In recent years Colombia has signed a number of free trade agreements (FTA), significantly expanding its access to new markets across the globe. The most recent, with South Korea, was signed in February 2013 and has yet to come into force. The agricultural sector is particularly sensitive to new FTAs and fears of the negative impact increased international competition could have on the sector spurred large-scale Given that a number of these FTAs have been signed only in the past few years, evaluating the longer-term effects they will have in redefining Colombia’s export and import map is still a work in progress. Nevertheless, 2013 revealed a few early tendencies.
According to the Ministry of Agriculture and Rural Development, agro-industrial export volumes fell by 4% in 2013 to 3.9m tonnes from nearly 4.1m tonnes in 2012, although export revenues rose marginally by 0.1% to $6.6bn. Meanwhile, agroindustrial imports registered a slight increase from 9.842m tonnes in 2012 to 9.847m tonnes in 2013. Despite this rise, the total cost of imports fell slightly from $6.25bn to $6.12bn in the same period.
The year 2013 ended with an agricultural trade surplus of $454m. However, if coffee is excluded the trade balance presents a deficit of $1.47bn. Colombia’s agricultural trade surplus has been reducing at a stable rate over the past decade. Between 2005 and 2013 exports grew at an average annual rate of 4.6% while imports rose on average by 15.5% yearly.
Colombia’s main agricultural trade partners are the Mercosur region, the US, the EU, the Community of Andean Nations (CAN), Chile and Mexico. In 2013 an overall decrease in agricultural exports saw volumes to nearly all markets fall, with the exception of Canada and Japan. By trade partners, the sector presents a trade deficit in value and volume with the CAN and Mercosur regions. As for the US, the previous surplus in value seems to be quickly disappearing as imports rise steadily. Meanwhile, with the EU there is a surplus in both value and volume. The year 2013 was marked by a sharp decline in imports from Mercosur while imports from the US increased significantly.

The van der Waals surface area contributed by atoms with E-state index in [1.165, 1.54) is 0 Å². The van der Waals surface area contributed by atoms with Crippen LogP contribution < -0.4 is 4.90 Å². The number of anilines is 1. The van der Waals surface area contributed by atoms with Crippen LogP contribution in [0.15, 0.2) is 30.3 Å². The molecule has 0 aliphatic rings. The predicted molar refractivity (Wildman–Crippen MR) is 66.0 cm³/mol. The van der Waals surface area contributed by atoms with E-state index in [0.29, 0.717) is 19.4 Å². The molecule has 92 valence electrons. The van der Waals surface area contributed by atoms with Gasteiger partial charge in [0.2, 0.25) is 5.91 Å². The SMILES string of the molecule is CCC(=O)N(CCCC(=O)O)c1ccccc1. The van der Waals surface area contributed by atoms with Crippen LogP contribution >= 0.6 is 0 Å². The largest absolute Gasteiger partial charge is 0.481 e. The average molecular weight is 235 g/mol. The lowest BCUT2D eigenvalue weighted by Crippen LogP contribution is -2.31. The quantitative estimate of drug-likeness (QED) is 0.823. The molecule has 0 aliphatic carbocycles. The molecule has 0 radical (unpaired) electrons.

The US-Colombia Trade Promotion Agreement came into effect on May 15, 2012. As a result, more than half of US exports of agricultural commodities to Colombia became duty-free, including wheat, barley, soybeans, beef, rice, animal feed, and almost all fruit and vegetable products. The remaining exports will become tariff-free in the next 15 years. The agreement was reached after a series of rounds of negotiations as Colombia sought flexible provisions for the agriculture sector, given the potential negative effects that increased competition with largely subsidised US farmers could have on the domestic sector, particularly among the country’s small farmers. As a result of these negotiations, Colombia was able to secure longer phase-out periods to more sensitive subsectors, such as poultry and rice.
The US is Colombia’s main export market for agricultural and agro-industrial products, absorbing on average 37% of the value of agricultural exports and 25% of the volume since 2009. In 2013 the volume of exports to the US fell 2% compared to 2012, from 996,000 tonnes to 975,000 tonnes. The contraction was mostly due to a reduction in sugar and banana exports. Nonetheless, export revenues increased 1%, with the value of flowers, vegetables, fruits and coffee exports compensating for lower volumes. Despite a 44% increase in the volume of coffee exports, coffee revenues were up only by 3%, as lower international prices persist.
In contrast, imports from the US grew 67.1% in volume and 37% in value in 2013, surpassing $1.5bn – a significant expansion from $923m in 2009, according to Colombia’s National Statistics Agency. From January to March 2014, imports increased an additional 51% year-on-year, from $378m to $573m. The majority of imports consist of cereals, in particular wheat, which grew 63% to 681,089 tonnes; maize at 645,755 tonnes; soy, which rose 107% to 328,497 tonnes; and rice at 86,567 tonnes.
Across The Atlantic
Even though the FTA between Colombia and the EU was signed in June 2012, it came into effect only on August 1, 2013. Therefore, it is particularly early to evaluate the effect this FTA will have on Colombia’s import-export map.